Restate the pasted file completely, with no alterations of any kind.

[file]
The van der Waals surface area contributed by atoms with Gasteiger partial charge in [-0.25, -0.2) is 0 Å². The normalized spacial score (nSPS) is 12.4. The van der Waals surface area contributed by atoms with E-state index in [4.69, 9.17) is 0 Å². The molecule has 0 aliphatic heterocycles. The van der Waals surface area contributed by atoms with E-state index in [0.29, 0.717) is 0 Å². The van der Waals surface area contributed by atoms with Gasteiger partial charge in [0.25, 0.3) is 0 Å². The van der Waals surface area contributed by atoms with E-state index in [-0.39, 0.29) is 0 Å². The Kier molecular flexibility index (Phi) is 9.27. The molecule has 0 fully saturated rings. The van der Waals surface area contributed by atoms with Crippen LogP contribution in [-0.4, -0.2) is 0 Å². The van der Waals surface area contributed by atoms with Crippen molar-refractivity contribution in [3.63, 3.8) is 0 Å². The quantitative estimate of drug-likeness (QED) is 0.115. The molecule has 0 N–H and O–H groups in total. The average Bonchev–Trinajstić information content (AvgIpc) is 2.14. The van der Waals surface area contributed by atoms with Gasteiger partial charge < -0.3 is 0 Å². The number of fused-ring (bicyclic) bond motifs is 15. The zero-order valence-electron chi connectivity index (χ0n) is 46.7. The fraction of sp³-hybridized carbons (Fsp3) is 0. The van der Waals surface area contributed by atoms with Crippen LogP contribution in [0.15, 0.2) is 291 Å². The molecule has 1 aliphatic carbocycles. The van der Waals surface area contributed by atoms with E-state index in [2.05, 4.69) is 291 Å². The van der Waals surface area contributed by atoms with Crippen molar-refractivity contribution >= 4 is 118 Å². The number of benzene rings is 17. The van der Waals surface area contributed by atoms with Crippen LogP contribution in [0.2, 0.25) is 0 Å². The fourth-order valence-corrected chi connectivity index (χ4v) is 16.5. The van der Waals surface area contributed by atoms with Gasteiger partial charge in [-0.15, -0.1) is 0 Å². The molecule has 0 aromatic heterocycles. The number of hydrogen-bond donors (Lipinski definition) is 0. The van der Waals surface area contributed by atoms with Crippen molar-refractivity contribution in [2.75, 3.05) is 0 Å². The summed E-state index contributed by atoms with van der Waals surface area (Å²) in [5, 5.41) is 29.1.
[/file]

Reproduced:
The van der Waals surface area contributed by atoms with Gasteiger partial charge in [-0.25, -0.2) is 0 Å². The normalized spacial score (nSPS) is 12.4. The van der Waals surface area contributed by atoms with E-state index in [4.69, 9.17) is 0 Å². The molecule has 0 aliphatic heterocycles. The van der Waals surface area contributed by atoms with E-state index in [0.29, 0.717) is 0 Å². The van der Waals surface area contributed by atoms with Gasteiger partial charge in [0.25, 0.3) is 0 Å². The van der Waals surface area contributed by atoms with E-state index in [-0.39, 0.29) is 0 Å². The Kier molecular flexibility index (Phi) is 9.27. The molecule has 0 fully saturated rings. The van der Waals surface area contributed by atoms with Crippen LogP contribution in [-0.4, -0.2) is 0 Å². The van der Waals surface area contributed by atoms with Crippen molar-refractivity contribution in [3.63, 3.8) is 0 Å². The quantitative estimate of drug-likeness (QED) is 0.115. The molecule has 0 N–H and O–H groups in total. The average Bonchev–Trinajstić information content (AvgIpc) is 2.14. The van der Waals surface area contributed by atoms with Gasteiger partial charge < -0.3 is 0 Å². The number of fused-ring (bicyclic) bond motifs is 15. The zero-order valence-electron chi connectivity index (χ0n) is 46.7. The fraction of sp³-hybridized carbons (Fsp3) is 0. The van der Waals surface area contributed by atoms with Crippen LogP contribution in [0.15, 0.2) is 291 Å². The molecule has 1 aliphatic carbocycles. The van der Waals surface area contributed by atoms with E-state index in [2.05, 4.69) is 291 Å². The van der Waals surface area contributed by atoms with Crippen molar-refractivity contribution >= 4 is 118 Å². The number of benzene rings is 17. The van der Waals surface area contributed by atoms with Crippen LogP contribution in [0.2, 0.25) is 0 Å². The fourth-order valence-corrected chi connectivity index (χ4v) is 16.5. The van der Waals surface area contributed by atoms with Gasteiger partial charge in [-0.15, -0.1) is 0 Å². The molecule has 0 aromatic heterocycles. The number of hydrogen-bond donors (Lipinski definition) is 0. The van der Waals surface area contributed by atoms with Crippen molar-refractivity contribution in [2.75, 3.05) is 0 Å². The summed E-state index contributed by atoms with van der Waals surface area (Å²) in [5, 5.41) is 29.1.